Observatory issues T1 standby signal, though severe tropical storm Yutu not heading directly for HK

Recent satellite image of severe tropical storm Yutu over the South China Sea. Via HK Observatory.

The Hong Kong Observatory issued the typhoon standby signal no. 1 this morning but, don’t worry, severe tropical storm Yutu appears unlikely to track toward the city.

That’s certainly good news coming little more than a month after super typhoon Mangkhut slammed into Hong Kong leaving a trail of debris and downed trees in its wake.

Yutu — which formed as a super typhoon in the waters of the Western Pacific — has been downgraded after moving west across Luzon in the Philippines.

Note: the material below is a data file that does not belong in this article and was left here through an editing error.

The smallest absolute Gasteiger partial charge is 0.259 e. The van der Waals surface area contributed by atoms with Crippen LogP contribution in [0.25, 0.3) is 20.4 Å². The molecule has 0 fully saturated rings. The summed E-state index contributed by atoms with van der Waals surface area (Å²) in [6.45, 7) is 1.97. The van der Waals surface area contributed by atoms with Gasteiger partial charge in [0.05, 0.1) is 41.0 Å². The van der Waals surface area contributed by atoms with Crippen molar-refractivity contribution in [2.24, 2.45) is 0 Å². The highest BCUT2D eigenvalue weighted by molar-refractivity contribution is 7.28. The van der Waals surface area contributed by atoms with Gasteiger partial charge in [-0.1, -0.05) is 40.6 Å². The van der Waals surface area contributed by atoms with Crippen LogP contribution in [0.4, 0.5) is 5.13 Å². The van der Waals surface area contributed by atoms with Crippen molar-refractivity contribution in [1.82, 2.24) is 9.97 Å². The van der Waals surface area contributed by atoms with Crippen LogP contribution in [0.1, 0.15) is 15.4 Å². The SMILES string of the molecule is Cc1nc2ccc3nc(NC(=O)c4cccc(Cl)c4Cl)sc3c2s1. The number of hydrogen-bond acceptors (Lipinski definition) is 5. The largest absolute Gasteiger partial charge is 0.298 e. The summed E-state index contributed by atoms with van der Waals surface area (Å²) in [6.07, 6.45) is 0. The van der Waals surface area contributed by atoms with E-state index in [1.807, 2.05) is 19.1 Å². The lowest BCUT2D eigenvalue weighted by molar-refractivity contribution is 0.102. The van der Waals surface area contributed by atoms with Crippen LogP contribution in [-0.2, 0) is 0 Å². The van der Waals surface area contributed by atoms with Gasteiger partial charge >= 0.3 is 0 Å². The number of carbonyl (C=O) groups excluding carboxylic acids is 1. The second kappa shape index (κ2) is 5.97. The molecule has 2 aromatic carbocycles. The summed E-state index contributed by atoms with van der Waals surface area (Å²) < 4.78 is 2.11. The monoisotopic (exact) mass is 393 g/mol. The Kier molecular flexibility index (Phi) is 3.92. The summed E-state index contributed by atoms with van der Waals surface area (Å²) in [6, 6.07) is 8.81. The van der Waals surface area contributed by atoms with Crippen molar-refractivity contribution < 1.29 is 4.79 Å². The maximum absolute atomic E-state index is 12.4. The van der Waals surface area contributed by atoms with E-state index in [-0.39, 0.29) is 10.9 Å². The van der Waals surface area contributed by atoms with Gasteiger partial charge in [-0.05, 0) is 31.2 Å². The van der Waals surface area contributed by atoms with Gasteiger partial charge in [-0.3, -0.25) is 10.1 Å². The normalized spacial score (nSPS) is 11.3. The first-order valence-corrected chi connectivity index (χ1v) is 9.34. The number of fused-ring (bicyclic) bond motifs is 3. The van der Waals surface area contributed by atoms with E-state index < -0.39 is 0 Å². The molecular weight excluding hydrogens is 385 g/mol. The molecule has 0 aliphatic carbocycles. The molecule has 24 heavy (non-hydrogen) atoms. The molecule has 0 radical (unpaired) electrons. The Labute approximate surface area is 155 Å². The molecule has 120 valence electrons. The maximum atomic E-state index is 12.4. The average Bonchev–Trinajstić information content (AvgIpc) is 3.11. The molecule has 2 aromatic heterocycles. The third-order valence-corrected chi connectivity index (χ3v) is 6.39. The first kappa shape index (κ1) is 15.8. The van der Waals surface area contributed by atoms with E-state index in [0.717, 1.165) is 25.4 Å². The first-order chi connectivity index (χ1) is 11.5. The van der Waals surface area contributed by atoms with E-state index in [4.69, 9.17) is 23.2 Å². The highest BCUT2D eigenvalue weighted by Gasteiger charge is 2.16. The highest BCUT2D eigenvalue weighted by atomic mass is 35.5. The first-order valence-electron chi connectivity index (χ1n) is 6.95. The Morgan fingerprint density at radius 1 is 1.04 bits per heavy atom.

It entered the South China Sea yesterday and at about 10am was estimated to be about 660 kilometres southeast of Hong Kong. According to the Observatory, it’s forecast to move northwest at about 12 kilometers per hour.

The forecasted track of Yutu. Via Hong Kong observatory.
The forecasted track of Yutu. Via Hong Kong observatory.

“Yutu moved northwest and weakened slightly early this morning,” the weather service added.

“Yutu is forecast to slow down and turn north today and tomorrow, crossing the northeastern part of the South China Sea.

“According to the present forecast track, Yutu will maintain a distance of over 500 kilometres away from Hong Kong most of the time today.”

The Observatory noted the chance of upgrading the T1 standby signal to the Strong Wind Signal, No. 3 today was “not high.”

However, the combined effect of northeast monsoon and Yutu is expected to strengthen winds on Thursday and Friday.

Conditions today are expected to be mainly fine and dry with moderate to fresh northerly winds.

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